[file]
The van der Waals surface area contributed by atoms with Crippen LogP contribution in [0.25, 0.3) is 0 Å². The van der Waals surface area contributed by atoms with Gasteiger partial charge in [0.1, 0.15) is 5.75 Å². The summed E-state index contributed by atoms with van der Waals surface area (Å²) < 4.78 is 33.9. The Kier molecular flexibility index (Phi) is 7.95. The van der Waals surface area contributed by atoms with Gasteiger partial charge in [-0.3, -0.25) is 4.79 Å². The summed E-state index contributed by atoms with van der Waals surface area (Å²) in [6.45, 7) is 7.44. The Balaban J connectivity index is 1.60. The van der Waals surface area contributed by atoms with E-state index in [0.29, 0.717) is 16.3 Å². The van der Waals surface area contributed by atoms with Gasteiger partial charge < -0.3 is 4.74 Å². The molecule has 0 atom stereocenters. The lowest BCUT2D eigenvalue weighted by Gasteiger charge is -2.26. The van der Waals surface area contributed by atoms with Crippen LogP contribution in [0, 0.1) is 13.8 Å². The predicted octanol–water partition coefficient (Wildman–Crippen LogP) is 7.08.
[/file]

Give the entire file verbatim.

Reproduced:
The van der Waals surface area contributed by atoms with Crippen LogP contribution in [0.25, 0.3) is 0 Å². The van der Waals surface area contributed by atoms with Gasteiger partial charge in [0.1, 0.15) is 5.75 Å². The summed E-state index contributed by atoms with van der Waals surface area (Å²) < 4.78 is 33.9. The Kier molecular flexibility index (Phi) is 7.95. The van der Waals surface area contributed by atoms with Gasteiger partial charge in [-0.3, -0.25) is 4.79 Å². The summed E-state index contributed by atoms with van der Waals surface area (Å²) in [6.45, 7) is 7.44. The Balaban J connectivity index is 1.60. The van der Waals surface area contributed by atoms with E-state index in [0.29, 0.717) is 16.3 Å². The van der Waals surface area contributed by atoms with Gasteiger partial charge < -0.3 is 4.74 Å². The molecule has 0 atom stereocenters. The lowest BCUT2D eigenvalue weighted by Gasteiger charge is -2.26. The van der Waals surface area contributed by atoms with Crippen LogP contribution in [0, 0.1) is 13.8 Å². The predicted octanol–water partition coefficient (Wildman–Crippen LogP) is 7.08.